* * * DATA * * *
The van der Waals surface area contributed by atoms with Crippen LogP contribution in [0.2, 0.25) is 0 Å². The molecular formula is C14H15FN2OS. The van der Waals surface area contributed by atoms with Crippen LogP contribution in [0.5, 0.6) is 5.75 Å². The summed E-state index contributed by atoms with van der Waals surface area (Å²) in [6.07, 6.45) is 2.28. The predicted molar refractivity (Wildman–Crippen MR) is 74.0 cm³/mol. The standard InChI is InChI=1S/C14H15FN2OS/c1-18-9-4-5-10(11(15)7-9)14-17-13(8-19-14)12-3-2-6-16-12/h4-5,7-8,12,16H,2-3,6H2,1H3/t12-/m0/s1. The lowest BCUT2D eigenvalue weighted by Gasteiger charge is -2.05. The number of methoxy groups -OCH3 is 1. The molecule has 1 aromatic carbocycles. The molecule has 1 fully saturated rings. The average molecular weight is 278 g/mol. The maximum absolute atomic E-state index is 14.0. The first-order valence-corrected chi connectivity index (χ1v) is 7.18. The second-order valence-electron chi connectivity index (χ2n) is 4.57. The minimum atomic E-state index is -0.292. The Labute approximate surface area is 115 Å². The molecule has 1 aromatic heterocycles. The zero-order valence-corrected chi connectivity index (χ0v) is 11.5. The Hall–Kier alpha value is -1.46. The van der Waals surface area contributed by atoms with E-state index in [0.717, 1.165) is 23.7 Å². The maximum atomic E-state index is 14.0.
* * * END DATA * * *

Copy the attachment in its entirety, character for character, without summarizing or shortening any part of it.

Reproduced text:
The van der Waals surface area contributed by atoms with Crippen LogP contribution in [0.2, 0.25) is 0 Å². The molecular formula is C14H15FN2OS. The van der Waals surface area contributed by atoms with Crippen LogP contribution in [0.5, 0.6) is 5.75 Å². The summed E-state index contributed by atoms with van der Waals surface area (Å²) in [6.07, 6.45) is 2.28. The predicted molar refractivity (Wildman–Crippen MR) is 74.0 cm³/mol. The standard InChI is InChI=1S/C14H15FN2OS/c1-18-9-4-5-10(11(15)7-9)14-17-13(8-19-14)12-3-2-6-16-12/h4-5,7-8,12,16H,2-3,6H2,1H3/t12-/m0/s1. The lowest BCUT2D eigenvalue weighted by Gasteiger charge is -2.05. The number of methoxy groups -OCH3 is 1. The molecule has 1 aromatic carbocycles. The molecule has 1 fully saturated rings. The average molecular weight is 278 g/mol. The maximum absolute atomic E-state index is 14.0. The first-order valence-corrected chi connectivity index (χ1v) is 7.18. The second-order valence-electron chi connectivity index (χ2n) is 4.57. The minimum atomic E-state index is -0.292. The Labute approximate surface area is 115 Å². The molecule has 1 aromatic heterocycles. The zero-order valence-corrected chi connectivity index (χ0v) is 11.5. The Hall–Kier alpha value is -1.46. The van der Waals surface area contributed by atoms with E-state index in [0.717, 1.165) is 23.7 Å². The maximum atomic E-state index is 14.0.